===Story=== The 12 shorts in this collection were made at the Soyuzmultfilm Studio during the late '80s, shortly before the collapse of the Soviet regime ended the subsidies that had financed the studio's output since its establishment in 1936. Nina Shorina's mordant stop-motion film "Door" (1986) probably ranks as the best known work in the anthology. The outré inhabitants of a crumbling apartment house go to enormous trouble getting in and out of the building without using the front door--even after a boy demonstrates that it's unlocked. "Door" satirizes the mismanaged life Soviet citizens endured for decades, but the rest of the films draw primarily on non-Russian sources for inspiration. Natasha Golovanova's charming "Boy Is a Boy" (1986) reflects the influence of British illustrator Ronald Searle; "Liberated Don Quixote" (1987) by Vadim Kurchevsky offers backgrounds that evoke the paintings of El Greco; Mikhail Aldashin and Peep Pedmanson borrowed heavily from the Hubley Studio films "Keke" (1988). While Shorina's "Alter Ego" (1989) resembles a watered-down version of the work of Czech surrealist animator Jan Svankmajer. Although many of the films are interesting and entertaining, the studio was clearly past its prime. The viewer looks in vain for the compelling personal visions of Yuri Norstein and Fyodor Khitruk, who dominated Soyuzmultfilm during its most creative period. Complete contents: 1. "Door," 2. "Boy Is a Boy," 3. "Liberated Don Quixote," 4. "Martinko," 5. "Big Underground Ball," 6. "Cat and Clown," 7. "Dream," 8. "Kele," 9. "Alter Ego," 10. "Girlfriend," 11. "Croak x Croak," 12. "Cat and Company." Unrated, it is suitable for ages 10 and older for minor cartoon violence, grotesque imagery, and difficult themes. ''-- Charles Solomon''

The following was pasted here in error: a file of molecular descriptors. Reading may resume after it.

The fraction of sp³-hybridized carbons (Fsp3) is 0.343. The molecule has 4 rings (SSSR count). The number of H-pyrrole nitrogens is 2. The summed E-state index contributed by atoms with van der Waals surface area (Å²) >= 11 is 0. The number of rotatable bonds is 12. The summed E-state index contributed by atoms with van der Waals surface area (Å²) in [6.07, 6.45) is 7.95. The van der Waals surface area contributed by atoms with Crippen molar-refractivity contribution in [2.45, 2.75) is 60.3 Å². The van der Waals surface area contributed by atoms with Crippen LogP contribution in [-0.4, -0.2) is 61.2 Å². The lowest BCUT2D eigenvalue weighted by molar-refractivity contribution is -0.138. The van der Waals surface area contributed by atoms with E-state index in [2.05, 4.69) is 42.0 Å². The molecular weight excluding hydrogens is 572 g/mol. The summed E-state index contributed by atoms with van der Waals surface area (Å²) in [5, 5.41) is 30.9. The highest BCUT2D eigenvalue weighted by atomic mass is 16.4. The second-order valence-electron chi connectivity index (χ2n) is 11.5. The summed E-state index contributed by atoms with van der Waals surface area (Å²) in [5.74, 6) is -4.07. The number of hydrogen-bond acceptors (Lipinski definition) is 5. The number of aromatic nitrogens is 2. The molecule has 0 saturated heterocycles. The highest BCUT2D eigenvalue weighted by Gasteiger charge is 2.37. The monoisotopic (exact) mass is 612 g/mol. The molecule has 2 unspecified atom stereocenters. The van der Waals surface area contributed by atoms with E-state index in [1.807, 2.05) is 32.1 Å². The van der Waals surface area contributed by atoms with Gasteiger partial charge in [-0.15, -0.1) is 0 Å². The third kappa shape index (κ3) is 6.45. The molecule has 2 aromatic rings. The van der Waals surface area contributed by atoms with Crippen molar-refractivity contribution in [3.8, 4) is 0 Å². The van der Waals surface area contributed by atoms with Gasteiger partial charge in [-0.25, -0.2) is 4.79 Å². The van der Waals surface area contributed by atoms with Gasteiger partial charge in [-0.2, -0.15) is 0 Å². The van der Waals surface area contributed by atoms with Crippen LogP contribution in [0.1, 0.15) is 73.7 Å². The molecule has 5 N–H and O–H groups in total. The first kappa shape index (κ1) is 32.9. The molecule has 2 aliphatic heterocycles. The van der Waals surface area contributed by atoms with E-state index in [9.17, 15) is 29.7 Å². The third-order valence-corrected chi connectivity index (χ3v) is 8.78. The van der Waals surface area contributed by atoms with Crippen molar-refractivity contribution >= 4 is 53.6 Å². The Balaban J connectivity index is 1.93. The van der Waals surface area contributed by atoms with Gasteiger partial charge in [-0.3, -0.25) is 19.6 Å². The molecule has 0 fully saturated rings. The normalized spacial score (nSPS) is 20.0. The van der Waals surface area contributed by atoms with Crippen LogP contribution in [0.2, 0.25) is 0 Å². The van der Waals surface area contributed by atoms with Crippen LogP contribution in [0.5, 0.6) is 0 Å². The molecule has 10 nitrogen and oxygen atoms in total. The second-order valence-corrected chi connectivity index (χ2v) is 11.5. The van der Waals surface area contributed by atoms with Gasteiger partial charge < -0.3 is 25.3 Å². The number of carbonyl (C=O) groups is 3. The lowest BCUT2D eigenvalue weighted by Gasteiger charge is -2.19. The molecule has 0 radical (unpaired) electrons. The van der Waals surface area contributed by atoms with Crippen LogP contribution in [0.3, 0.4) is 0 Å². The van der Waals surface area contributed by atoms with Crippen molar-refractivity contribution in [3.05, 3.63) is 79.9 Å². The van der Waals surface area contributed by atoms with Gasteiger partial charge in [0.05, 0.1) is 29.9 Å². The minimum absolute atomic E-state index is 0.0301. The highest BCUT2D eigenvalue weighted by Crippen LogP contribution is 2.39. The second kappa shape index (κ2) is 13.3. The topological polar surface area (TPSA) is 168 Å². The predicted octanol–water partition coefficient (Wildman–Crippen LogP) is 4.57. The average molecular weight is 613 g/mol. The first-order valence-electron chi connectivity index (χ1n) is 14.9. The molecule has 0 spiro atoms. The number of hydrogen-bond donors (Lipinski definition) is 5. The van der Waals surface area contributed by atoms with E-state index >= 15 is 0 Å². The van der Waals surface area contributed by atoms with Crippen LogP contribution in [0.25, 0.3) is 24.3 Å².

|Masters of Russian Animation|